Tuesday, August 15, 2006

Recall Ahnold? Maybe, but at Least Vote in Your Own Best Interest

Once again, California is a laughing stock because we elected an actor as governor. History isn't kind to our previous experience with this, and look at the squirmy leftovers from the Reagan administration currently working in the GWB administration, how well their policies have treated you, and how popular they are. Many of us may have felt a certain need to get Gray Davis out of office, but what is the price we are paying for the recall frenzy?

If you still are of the belief that Davis deregulated the energy industry in California and caused rolling blackouts, or that he tripled our car tax, do a little more research. These things were put into place by Republican Governor Pete Wilson, a meaner and grayer Gray. Wilson is not a stupid man, but deregulation and tax cuts as an ideological tactic were all the rage, and apparently the majority of us bought into this despite the fact that most of us would never benefit - short term or long - from these ideas as implemented to buy the votes of the wealthy and powerful.

A great source for information might be the book and movie "The Smartest Men in the Room" about the rise and fall of Enron. The traders at Enron and other companies had found ways to game the power distribution system in California to their financial advantage. As long as a resource or utility is being traded, someone will find a way to profit - these guys just used their corporate influence (including a long-standing relationship with the Bush family and those currently in-power in the White House) to take this profitability to a new level, without regard to the effect on the California energy market and Californians in-general.

In 2001 the state suffered rolling blackouts January 17-18, during the time of year when California typically used the least electricity. Davis bought power at highly unfavorable terms on the open market, since the California power companies were technically bankrupt and had no buying power. The "Smartest..." writers report their conclusion that, while he stood his ground for a while, Davis eventually capitulated to the terms set forth by the bankers controlling energy interests so he could secure his financial position for a possible presidential run in 2004; I can't see this, since his political support and popular poll number was at this time very low.

In April of 2001 Arnold Schwarzenegger meets with Bush political advisers to discuss whether the actor should run for Governor of California in 2002. Karl Rove says "That would be really nice. That would be really, really nice."

On May 17 2001, Schwarzenegger met with Enron CEO Ken Lay, Michael Milken, and 12 other California Republicans at the Peninsula Hotel in Beverly Hills. There they share (according to Enron emails) "an insider's conversation of what's going on with the energy situation." Later, during his campaign for governor, Schwarzenegger claims he is unable to remember anything about the meeting, including whether he even met Ken Lay.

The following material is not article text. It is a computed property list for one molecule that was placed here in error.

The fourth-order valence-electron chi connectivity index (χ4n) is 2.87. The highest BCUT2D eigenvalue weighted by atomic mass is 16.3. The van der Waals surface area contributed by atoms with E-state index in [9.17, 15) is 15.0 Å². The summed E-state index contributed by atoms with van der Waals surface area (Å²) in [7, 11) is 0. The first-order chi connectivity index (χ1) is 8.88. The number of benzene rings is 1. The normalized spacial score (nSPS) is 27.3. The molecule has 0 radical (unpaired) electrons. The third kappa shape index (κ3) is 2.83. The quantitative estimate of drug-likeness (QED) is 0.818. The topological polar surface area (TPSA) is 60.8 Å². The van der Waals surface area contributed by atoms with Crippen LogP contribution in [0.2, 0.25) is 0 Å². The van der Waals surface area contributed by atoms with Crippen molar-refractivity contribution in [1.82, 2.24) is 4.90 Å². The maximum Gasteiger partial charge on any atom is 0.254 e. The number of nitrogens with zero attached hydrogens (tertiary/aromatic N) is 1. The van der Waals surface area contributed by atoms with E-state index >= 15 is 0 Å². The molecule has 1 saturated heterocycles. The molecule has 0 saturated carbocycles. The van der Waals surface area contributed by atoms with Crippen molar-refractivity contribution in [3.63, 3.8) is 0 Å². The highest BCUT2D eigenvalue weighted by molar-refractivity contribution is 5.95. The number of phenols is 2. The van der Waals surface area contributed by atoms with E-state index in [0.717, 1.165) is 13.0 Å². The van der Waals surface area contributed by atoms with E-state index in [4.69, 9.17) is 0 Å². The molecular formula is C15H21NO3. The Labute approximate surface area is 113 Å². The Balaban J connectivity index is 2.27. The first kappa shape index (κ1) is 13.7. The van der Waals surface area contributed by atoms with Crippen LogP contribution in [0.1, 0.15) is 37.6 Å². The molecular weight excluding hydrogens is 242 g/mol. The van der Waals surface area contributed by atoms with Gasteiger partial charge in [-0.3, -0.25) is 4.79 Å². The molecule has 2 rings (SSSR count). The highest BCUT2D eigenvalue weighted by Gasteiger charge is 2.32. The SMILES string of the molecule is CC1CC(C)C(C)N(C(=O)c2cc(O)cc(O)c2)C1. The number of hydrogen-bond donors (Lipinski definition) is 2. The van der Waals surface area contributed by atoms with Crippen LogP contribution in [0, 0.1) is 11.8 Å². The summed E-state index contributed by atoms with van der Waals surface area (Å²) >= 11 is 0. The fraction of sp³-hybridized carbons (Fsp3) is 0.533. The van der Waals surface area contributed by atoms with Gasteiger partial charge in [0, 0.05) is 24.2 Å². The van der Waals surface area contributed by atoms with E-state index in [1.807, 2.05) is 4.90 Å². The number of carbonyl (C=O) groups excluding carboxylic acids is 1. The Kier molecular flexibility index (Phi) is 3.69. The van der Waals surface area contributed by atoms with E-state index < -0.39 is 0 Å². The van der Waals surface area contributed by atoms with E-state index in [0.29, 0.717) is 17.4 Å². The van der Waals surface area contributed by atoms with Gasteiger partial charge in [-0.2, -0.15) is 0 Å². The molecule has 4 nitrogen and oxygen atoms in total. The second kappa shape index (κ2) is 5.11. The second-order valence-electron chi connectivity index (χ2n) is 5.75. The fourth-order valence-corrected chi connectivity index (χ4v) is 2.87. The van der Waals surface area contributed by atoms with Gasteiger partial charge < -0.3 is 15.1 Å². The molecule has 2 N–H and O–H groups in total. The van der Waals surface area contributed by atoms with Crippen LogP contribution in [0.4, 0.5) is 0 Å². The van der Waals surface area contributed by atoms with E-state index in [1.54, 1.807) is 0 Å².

In early 2003 an effort to recall the unpopular Davis, funded largely by the black-hearted and covetous Darrell Issa, began. When Schwarzenegger threw his hat in the ring, the Republican party (not yet suffering from record-low poll numbers nationally themselves) knew they had a chance and threw their support behind him. Schwarzenegger blamed Davis for the energy crisis, for the end of the VLF Offset signed - with a sunset clause - by Pete Wilson, and for spending too much time in office raising political funds. Thus, Davis was replaced in this recall, based on this pack of lies.

Davis may not have led effectively in the energy area, but no reasonable person can disagree that the game was rigged against him on international, national, and statewide levels. What's funny is that the pricing that Gov. Davis agreed to with his back in a corner in 2001 actually is saving Californians today, since energy prices have since skyrocketed. One of the largest interests supporting the Schwarzenegger campaign was car dealerships, funding the spread of lies about the VLF Offset, and Schwarzenegger paid them back by holding a political rally at a car dealership in the San Fernando valley at taxpayers' expense, signing bills taking away existing consumer rights in automobile transactions. And since his election, Schwarzenegger has spent a record amount of time raising a record amount of political money, far exceeding Davis' best efforts.

Aren't Arnold's actions in that recall effort enough to convince any California resident that he was the wrong choice? Our constitutional recall provision is not bad in-itself, but shouldn't we save it for truly criminal actors and punish ineffective leaders in elections? Gov. Shwartzenegger's ineffectiveness as governor, his misguided and costly special election effort, and low current popular support should speak for themselves.

Let's vote for our own interest in November, and put this Experiment in Arnold back where it belongs.

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